promised her hand to a young Rumanian diplomat in the city.

This was too much for Georgiew. A few hours later, as his mistress stood talking in one of her salons to a group of guests, the little lawyer stole up and whispered to her: “Postpone your

betrothal and I will do what you asked.” He had been asked for nothing short of a massacre of the whole congregation in a great cathedral during a religious service.

Not another word was said. The princess gave her lover an eloquent glance, and then he disappeared for three days. On the third day the cathedral of Sofia was blown up while hundreds of worshippers knelt within it. After the great crash the little lawyer ran to the home of his mistress to receive her congratulations, but he was stopped at the door by a flunkey.

The princess was not at home, and she had left no instructions concerning her address.

The following day Georges Georgiew was arrested by four detectives.

Georgiew stoutly denied the charge of haring been the ringleader in the plot. But the detectives had a terrible air of certainty about what they were saying, and all the lawyer’s denials of his participation in a Bolshevist plot were received with cold and knowing smiles.

Then came the final blow.

The magistrate, without a word, handed to Georgiew an anonymous letter in which every detail of the plot was exposed. The whole story of Georgiew’s love affair was dispassionately told, even down to the incident of the whispered promise to “do what you asked.”

This was too much for Georgiew. He looked again and again at the handwriting unable to believe the evidence of his own eyes. It was the writing of the princess. It was she who had betrayed him to the

police after having made her own safety sure by leaving Sofia two hours before he was to carry out her wishes.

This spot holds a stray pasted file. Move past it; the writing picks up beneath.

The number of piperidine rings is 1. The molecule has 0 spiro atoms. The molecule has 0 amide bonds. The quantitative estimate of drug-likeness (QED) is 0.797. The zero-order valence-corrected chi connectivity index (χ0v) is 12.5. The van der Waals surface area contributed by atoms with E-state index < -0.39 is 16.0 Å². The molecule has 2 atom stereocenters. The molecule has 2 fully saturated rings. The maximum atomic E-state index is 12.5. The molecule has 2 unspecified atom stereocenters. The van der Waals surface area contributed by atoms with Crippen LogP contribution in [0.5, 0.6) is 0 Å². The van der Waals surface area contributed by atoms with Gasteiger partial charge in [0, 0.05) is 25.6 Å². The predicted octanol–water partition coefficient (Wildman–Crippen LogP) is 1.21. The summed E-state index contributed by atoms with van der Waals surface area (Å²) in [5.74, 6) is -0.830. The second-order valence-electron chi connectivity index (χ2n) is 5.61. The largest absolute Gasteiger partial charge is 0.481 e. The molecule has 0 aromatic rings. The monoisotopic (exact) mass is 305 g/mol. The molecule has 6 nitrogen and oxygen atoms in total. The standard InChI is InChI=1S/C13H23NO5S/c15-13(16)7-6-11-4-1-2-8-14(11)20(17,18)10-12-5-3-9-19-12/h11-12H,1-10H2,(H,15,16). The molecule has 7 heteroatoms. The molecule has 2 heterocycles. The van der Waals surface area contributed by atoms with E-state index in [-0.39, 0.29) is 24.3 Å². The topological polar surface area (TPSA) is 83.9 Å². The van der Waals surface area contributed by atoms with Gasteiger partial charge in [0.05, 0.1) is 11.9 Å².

There was no longer any doubt. The young lawyer collapsed, pale as a corpse, and for a while it seemed as though he would lose his reason. Then, on recovering his senses, he told the whole tragic story. How, at the instigation of the princess, he had recruited a band of desperadoes prepared to do anything at his behest, and how, setting aside all scruples of conscience and political faith, he had consented at last to carry out the terrible orders of the woman who had enslaved him. Even now, after such a betrayal by his faithless mistress, the sentiment of the lover was strong. He confessed only on the promise that the truth should never be published.

He had sold his immortal soul, his career, and all he had ever believed in

for the bright eyes of a woman. And because of his fall, there were public executions in Sofia shortly afterwards. He is left to nurse his remorse through fifteen years of imprisonment. He, too, would have dangled from the gallows like his fellows, had he not made a confession which enabled the police to catch conspirators who would otherwise have escaped.

And what of the woman? She is still at large. She is no doubt living as happily and as luxuriously as ever, as the paid spy of the Bolshevists. Her role of princess was simply a part which she played with wonderful cleverness, for she has neither blood nor title nor any wealth of her own. She is just a pretty, clever woman, whose real name is Elisabeth Boreschnikowa, and she had untold wealth and cunning to support her when she was sent forth on her mission to provoke a revolution in Bulgaria.